Churning the Ocean of Milk is the most famous and spectacular bas-relief gallery at Angkor Wat. It describes the Hindu creation myth from Bhagavata-Purana and is spectacularly depicted on one 49-meter panel. In Churning the Ocean of Milk, a rare cooperation came about between the devas (gods) and the demons (asuras) in pulling alternately on the giant naga Vasuki which is coiled around Mount Mandara. The purpose is to rotate the mountain to churn the cosmic Ocean of Milk to produce amrita, the elixir of immortality.
According to the Bhagavata-Purana, as soon as the amrita was produced, the devas took possession of it, and broke their promise to the asura to give them half, who then tried to steal it from the devas.
On this gallery, we see the scene of the actual churning in the bas-relief. Walking from left to right again, we view in the first 5 meters the army of the asuras assembled with their horses and elephants. Then the churning scene starts. First we see Ravana, the giant multi-headed asura, holding the five heads of Vasuki, the giant naga (serpent or dragon). After that we see 92 identical asuras pulling in unison on the naga. On the lower tier we see marine creatures representing the Ocean of Milk. They are caught by the turbulence of the churning.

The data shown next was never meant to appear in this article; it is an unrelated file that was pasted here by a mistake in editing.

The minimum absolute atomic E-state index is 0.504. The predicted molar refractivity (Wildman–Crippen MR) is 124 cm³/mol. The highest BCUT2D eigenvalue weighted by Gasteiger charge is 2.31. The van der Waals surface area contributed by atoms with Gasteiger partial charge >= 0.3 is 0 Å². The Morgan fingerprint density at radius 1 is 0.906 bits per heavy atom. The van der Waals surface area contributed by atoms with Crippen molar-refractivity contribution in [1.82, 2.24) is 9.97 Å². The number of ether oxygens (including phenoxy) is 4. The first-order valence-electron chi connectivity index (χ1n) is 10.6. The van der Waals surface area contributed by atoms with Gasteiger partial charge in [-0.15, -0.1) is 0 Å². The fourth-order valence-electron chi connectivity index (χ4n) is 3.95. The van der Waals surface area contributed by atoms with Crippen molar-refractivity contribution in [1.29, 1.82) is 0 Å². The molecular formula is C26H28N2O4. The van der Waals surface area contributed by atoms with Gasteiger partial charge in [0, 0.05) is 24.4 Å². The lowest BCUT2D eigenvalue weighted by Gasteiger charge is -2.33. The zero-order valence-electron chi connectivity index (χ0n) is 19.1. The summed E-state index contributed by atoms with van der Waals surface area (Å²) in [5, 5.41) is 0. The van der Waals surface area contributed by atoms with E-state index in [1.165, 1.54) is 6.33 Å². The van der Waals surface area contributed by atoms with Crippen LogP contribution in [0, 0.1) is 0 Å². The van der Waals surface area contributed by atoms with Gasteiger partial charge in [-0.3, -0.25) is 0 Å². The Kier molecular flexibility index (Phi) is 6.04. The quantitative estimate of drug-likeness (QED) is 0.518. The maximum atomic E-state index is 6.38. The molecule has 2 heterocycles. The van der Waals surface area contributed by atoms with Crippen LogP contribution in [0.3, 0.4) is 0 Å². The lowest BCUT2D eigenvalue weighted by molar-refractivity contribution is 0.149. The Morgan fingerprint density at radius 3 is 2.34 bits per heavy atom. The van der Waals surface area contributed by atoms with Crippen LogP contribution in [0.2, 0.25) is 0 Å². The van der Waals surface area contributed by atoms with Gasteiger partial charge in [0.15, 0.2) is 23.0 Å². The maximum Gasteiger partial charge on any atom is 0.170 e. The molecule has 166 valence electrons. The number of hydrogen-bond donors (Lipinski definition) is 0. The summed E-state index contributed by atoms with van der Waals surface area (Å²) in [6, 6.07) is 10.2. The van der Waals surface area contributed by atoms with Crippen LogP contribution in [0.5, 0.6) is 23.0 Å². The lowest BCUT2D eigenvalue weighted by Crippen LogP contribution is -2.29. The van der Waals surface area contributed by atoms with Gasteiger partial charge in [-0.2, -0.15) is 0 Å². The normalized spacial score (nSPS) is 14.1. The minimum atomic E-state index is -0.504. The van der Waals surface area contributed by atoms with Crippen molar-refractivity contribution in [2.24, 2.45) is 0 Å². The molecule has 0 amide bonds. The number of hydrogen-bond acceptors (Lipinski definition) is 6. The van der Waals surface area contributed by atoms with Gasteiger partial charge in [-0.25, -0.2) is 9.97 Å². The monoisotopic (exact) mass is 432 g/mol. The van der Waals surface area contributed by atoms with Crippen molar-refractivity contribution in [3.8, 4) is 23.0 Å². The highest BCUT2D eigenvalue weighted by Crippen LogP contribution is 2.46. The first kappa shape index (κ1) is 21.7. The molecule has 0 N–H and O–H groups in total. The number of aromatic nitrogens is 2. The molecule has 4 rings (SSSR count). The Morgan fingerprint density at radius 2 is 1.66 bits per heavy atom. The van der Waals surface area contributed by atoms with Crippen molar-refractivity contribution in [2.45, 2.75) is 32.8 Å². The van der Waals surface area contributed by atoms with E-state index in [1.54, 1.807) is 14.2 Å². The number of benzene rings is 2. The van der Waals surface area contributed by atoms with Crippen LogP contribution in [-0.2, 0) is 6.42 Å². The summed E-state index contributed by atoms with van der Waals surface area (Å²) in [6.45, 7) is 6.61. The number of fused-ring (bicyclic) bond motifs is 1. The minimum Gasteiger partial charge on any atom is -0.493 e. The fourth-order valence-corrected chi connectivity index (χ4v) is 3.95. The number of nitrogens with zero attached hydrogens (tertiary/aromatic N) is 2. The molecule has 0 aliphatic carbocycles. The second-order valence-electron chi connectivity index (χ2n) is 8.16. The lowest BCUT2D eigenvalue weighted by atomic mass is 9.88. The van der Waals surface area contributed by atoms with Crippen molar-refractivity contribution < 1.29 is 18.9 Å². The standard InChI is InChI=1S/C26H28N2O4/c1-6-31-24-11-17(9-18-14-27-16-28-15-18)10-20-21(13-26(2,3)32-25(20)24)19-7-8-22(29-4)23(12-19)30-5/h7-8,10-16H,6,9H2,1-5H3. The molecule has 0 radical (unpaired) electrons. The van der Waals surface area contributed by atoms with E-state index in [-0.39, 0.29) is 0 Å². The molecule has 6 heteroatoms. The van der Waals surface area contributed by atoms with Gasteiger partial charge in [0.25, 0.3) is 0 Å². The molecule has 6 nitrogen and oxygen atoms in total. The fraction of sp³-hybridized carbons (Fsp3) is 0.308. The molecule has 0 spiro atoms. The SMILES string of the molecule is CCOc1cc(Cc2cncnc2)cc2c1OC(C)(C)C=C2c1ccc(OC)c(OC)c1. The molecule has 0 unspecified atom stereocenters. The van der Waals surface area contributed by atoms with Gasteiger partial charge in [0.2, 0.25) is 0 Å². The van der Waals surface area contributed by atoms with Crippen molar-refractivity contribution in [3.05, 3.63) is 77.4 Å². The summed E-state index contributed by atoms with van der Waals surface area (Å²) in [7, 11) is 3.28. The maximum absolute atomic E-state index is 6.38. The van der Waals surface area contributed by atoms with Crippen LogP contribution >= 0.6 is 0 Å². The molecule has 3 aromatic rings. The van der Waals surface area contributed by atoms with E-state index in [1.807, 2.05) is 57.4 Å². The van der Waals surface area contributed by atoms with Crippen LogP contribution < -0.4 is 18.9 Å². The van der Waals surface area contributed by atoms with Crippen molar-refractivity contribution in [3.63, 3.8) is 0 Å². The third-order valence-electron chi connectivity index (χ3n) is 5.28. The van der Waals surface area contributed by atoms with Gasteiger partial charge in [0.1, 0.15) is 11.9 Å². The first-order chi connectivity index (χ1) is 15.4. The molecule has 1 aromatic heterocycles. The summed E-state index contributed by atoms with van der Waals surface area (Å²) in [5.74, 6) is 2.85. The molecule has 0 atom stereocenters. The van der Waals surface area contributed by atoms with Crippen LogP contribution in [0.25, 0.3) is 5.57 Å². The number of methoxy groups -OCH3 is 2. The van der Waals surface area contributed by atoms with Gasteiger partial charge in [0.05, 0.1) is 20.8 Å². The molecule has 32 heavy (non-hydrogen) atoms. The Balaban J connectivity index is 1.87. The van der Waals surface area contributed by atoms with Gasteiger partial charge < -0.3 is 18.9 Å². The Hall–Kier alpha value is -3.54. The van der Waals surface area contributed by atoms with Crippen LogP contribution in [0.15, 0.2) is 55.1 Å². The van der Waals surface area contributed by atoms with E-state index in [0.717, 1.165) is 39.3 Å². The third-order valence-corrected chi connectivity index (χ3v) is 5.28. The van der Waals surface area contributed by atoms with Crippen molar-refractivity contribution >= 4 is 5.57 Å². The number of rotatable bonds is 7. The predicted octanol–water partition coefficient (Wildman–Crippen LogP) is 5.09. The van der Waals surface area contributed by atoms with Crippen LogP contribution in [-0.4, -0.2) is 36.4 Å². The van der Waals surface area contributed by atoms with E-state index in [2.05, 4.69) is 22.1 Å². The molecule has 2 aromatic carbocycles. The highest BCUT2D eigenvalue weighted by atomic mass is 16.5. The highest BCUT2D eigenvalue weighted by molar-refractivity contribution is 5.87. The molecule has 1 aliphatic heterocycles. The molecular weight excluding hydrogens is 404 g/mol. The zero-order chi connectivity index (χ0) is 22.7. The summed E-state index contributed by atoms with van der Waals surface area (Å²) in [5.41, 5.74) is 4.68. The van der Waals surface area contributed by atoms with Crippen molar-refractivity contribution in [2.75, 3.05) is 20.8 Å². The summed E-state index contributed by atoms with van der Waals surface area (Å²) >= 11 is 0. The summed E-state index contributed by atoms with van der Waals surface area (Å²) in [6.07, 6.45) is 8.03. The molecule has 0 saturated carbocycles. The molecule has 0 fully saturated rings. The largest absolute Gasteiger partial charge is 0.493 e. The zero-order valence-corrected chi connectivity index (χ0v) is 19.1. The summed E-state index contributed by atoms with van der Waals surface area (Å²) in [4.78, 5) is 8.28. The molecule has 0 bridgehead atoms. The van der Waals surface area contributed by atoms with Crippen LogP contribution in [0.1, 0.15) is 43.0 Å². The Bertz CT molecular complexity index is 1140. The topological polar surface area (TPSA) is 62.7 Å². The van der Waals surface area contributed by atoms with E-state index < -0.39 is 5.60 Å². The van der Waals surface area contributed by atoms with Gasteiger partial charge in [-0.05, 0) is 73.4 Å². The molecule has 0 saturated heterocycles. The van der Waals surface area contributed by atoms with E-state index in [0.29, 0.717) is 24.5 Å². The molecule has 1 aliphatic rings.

As we reach the centre of the panel, we see that these animals - fish, crocodile, turtle - are sliced into pieces because the churning is so violent. Mount Mandara is column-like, almost hidden behind the four-armed Vishnu who is directing the operations. Below Vishnu is his avatar (celestial vehicle), the turtle Kurma, who is supporting the mountain from sinking into the ocean. Above Vishnu we see Indra flying to keep the mountain steady. The churning created celestial nymphs, the apsaras, flying in two directions above.
As we continue walking to the right, we see the row of devas pulling Vasuki. There are 88 of them, and finishing the scene we see the great monkey god, Hanuman, holding Vasuki's tail. Please note that in the original Hindu Bhagavata-Purana, there are neither Hanuman nor Ravana in the story. Somehow the Khmers have made some improvisation by adding these Ramayana characters into the Vedic legend.